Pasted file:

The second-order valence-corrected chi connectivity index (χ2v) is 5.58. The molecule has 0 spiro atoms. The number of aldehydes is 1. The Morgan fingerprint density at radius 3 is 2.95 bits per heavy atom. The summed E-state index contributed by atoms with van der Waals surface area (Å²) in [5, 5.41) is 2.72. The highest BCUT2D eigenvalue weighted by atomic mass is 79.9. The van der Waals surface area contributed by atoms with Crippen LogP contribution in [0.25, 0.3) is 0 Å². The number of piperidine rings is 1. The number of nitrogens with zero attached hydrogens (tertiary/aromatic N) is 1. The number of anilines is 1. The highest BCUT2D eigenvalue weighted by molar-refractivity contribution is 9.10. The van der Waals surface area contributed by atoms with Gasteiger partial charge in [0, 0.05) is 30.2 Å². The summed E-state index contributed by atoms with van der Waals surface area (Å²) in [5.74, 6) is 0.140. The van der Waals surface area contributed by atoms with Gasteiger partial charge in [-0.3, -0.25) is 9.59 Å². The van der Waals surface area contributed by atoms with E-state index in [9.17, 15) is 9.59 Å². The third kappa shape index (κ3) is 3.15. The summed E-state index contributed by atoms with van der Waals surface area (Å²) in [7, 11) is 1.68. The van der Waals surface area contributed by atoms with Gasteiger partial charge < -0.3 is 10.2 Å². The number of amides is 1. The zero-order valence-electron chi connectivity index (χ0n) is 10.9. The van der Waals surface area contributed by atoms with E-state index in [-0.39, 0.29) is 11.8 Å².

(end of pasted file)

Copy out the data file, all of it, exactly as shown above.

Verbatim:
The second-order valence-corrected chi connectivity index (χ2v) is 5.58. The molecule has 0 spiro atoms. The number of aldehydes is 1. The Morgan fingerprint density at radius 3 is 2.95 bits per heavy atom. The summed E-state index contributed by atoms with van der Waals surface area (Å²) in [5, 5.41) is 2.72. The highest BCUT2D eigenvalue weighted by atomic mass is 79.9. The van der Waals surface area contributed by atoms with Crippen LogP contribution in [0.25, 0.3) is 0 Å². The number of piperidine rings is 1. The number of nitrogens with zero attached hydrogens (tertiary/aromatic N) is 1. The number of anilines is 1. The highest BCUT2D eigenvalue weighted by molar-refractivity contribution is 9.10. The van der Waals surface area contributed by atoms with Gasteiger partial charge in [0, 0.05) is 30.2 Å². The summed E-state index contributed by atoms with van der Waals surface area (Å²) in [5.74, 6) is 0.140. The van der Waals surface area contributed by atoms with Gasteiger partial charge in [-0.3, -0.25) is 9.59 Å². The van der Waals surface area contributed by atoms with E-state index in [9.17, 15) is 9.59 Å². The third kappa shape index (κ3) is 3.15. The summed E-state index contributed by atoms with van der Waals surface area (Å²) in [7, 11) is 1.68. The van der Waals surface area contributed by atoms with Gasteiger partial charge < -0.3 is 10.2 Å². The number of amides is 1. The zero-order valence-electron chi connectivity index (χ0n) is 10.9. The van der Waals surface area contributed by atoms with E-state index in [-0.39, 0.29) is 11.8 Å².